My daughter just went through an art segment at school, in which she learned about famous artists. Her class read a kid-friendly book about the artist, studied a painting by the artist, and then attempted to recreate the artist’s art. A couple of weeks thereafter, they went a local museum to see the art in person!

This is something that you can easily do at home. Whether you home-school, want a fun at-home summer camp activity, or want to enlighten a budding artiste, here are some examples you can do:

Study Picasso

A good book to start with is When Pigasso met Mootisse, by Nina Laden. In the book, two artists become fierce rivals. However, when the two painters paint opposite sides of the fence that divides them, they unknowingly create a modern art masterpiece. Ultimately, they learn friendship is the true work of art. Plus, the book’s illustrations also introduce children to two of the world’s most extraordinary modern artists.

Once you’ve read the book, discuss the work of Piscasso, and maybe begin with his “blue period” and The Old Guitarist. Or perhaps study Picasso’s portrait series. Have a discussion about his evolution in drawing his self-portrait: Why did it change? How did he perceive himself? How do you perceive him? Yourself? Finally, encourage your child to create their own Picasso art!

Study Van Gogh

A good book to consider is Van Gogh and the Sunflowers, by Laurence Anholt. The book is about a young child who befriends a strange visitor in town. One day, he brings this man a gift of bright, beautiful sunflowers. The man is the artist Vincent van Gogh, and the sunflowers quickly become the subject of a magnificent painting. Ask questions like: Why do a lot of people like to paint or draw flowers? What makes flowers interesting to look at? Then grab your art and craft supplies, and pick some creative objects you can use to create dimensional art (and use a variety of methods), which can engage your child more than just painting alone.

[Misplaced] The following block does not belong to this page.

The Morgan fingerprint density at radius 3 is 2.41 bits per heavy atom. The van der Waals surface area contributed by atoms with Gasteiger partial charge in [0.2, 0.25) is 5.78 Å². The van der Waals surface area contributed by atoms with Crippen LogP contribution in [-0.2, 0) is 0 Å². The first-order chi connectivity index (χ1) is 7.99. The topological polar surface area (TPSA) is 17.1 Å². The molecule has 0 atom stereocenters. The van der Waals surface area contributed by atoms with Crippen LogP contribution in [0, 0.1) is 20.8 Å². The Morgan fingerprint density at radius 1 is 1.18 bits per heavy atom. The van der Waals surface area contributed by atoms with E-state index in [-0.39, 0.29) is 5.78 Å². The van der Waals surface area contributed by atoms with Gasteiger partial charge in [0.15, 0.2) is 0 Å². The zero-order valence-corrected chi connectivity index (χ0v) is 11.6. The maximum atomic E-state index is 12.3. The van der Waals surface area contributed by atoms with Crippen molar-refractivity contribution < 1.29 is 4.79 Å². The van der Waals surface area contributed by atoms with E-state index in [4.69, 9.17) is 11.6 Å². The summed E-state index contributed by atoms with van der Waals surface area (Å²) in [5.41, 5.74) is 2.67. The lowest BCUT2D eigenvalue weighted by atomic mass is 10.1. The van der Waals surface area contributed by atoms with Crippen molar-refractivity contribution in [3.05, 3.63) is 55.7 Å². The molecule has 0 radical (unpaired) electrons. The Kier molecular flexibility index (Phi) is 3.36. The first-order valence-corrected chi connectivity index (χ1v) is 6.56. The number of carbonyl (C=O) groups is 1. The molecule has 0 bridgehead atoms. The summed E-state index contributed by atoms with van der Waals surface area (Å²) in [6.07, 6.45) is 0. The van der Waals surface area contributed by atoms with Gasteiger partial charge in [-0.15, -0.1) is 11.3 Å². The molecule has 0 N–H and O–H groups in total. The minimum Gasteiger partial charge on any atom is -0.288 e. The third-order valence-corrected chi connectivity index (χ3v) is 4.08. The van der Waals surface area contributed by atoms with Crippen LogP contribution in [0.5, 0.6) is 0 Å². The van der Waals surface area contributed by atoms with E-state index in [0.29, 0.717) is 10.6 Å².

Study Monet

Another book to read is The Magical Garden of Monet, by Laurence Anholt. In the book, the character Julie lives in Paris, but she longs to walk in a beautiful country garden. When her mother takes her on a visit to a rural town, Julie discovers a beautiful garden and befriends the man she believes is the gardener. In fact, he is the garden’s owner, the immortal artist Claude Monet. The author’s illustrations appear throughout the book and it also includes reproductions of works by the artist. Then discuss Monet’s iconic work Water Lilies, a series of approximately 250 oil paintings he created during the last thirty years of his life. Ask your child questions like: Why do you think he liked to draw his garden? Can you guess what he was feeling when he painted it? How do you feel when you look at it? Finally, encourage your child to create their own Water Lilies-inspired art. Get paper, paint, scissors, glue, and tissue paper to enable your child to explore their own inner artist.

Find other artists to explore from different countries, races, generations, and decades. Use the opportunity to explore different mediums, cultures, and discussions about what art is and means to a variety of people!

Need some art supplies? Check out The Toy Insider’s various arts and crafts reviews!